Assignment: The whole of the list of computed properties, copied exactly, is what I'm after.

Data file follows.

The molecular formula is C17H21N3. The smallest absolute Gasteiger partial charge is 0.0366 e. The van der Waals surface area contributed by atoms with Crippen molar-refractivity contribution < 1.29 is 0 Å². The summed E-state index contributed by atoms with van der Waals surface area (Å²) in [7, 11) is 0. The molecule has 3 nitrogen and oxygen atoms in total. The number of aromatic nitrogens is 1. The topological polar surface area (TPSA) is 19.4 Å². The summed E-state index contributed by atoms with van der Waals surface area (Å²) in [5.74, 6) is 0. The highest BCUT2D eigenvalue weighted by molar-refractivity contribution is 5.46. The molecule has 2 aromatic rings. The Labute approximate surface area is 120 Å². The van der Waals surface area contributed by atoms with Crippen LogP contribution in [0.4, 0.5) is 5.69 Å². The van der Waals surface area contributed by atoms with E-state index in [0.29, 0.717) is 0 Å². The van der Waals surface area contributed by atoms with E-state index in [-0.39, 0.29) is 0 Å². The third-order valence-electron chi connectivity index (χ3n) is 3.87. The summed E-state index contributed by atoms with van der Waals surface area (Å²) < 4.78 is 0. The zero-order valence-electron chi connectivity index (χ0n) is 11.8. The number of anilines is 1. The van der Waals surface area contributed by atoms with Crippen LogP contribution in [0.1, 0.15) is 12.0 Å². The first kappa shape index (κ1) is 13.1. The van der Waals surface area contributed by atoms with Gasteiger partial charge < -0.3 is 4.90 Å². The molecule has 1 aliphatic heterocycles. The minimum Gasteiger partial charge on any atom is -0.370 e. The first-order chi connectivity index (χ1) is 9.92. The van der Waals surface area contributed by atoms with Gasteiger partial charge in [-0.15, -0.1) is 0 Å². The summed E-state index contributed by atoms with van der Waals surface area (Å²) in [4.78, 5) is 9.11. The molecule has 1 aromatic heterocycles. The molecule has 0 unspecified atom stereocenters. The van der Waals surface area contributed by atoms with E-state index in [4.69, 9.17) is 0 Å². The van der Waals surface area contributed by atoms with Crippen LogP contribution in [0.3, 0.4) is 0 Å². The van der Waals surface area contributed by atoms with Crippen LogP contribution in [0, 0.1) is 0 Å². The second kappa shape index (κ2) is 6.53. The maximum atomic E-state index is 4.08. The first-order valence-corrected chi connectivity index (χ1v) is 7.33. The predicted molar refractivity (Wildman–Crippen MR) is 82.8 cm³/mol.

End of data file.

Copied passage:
The molecular formula is C17H21N3. The smallest absolute Gasteiger partial charge is 0.0366 e. The van der Waals surface area contributed by atoms with Crippen molar-refractivity contribution < 1.29 is 0 Å². The summed E-state index contributed by atoms with van der Waals surface area (Å²) in [7, 11) is 0. The molecule has 3 nitrogen and oxygen atoms in total. The number of aromatic nitrogens is 1. The topological polar surface area (TPSA) is 19.4 Å². The summed E-state index contributed by atoms with van der Waals surface area (Å²) in [5.74, 6) is 0. The highest BCUT2D eigenvalue weighted by molar-refractivity contribution is 5.46. The molecule has 2 aromatic rings. The Labute approximate surface area is 120 Å². The van der Waals surface area contributed by atoms with Crippen LogP contribution in [0.4, 0.5) is 5.69 Å². The van der Waals surface area contributed by atoms with E-state index in [0.29, 0.717) is 0 Å². The van der Waals surface area contributed by atoms with E-state index in [-0.39, 0.29) is 0 Å². The third-order valence-electron chi connectivity index (χ3n) is 3.87. The summed E-state index contributed by atoms with van der Waals surface area (Å²) < 4.78 is 0. The zero-order valence-electron chi connectivity index (χ0n) is 11.8. The number of anilines is 1. The van der Waals surface area contributed by atoms with Crippen LogP contribution in [0.1, 0.15) is 12.0 Å². The first kappa shape index (κ1) is 13.1. The van der Waals surface area contributed by atoms with Gasteiger partial charge < -0.3 is 4.90 Å². The molecule has 1 aliphatic heterocycles. The minimum Gasteiger partial charge on any atom is -0.370 e. The first-order chi connectivity index (χ1) is 9.92. The van der Waals surface area contributed by atoms with Gasteiger partial charge in [-0.15, -0.1) is 0 Å². The summed E-state index contributed by atoms with van der Waals surface area (Å²) in [4.78, 5) is 9.11. The molecule has 1 aromatic heterocycles. The molecule has 0 unspecified atom stereocenters. The van der Waals surface area contributed by atoms with E-state index in [4.69, 9.17) is 0 Å². The van der Waals surface area contributed by atoms with Crippen LogP contribution in [0.3, 0.4) is 0 Å². The van der Waals surface area contributed by atoms with Crippen LogP contribution in [0, 0.1) is 0 Å². The second kappa shape index (κ2) is 6.53. The maximum atomic E-state index is 4.08. The first-order valence-corrected chi connectivity index (χ1v) is 7.33. The predicted molar refractivity (Wildman–Crippen MR) is 82.8 cm³/mol.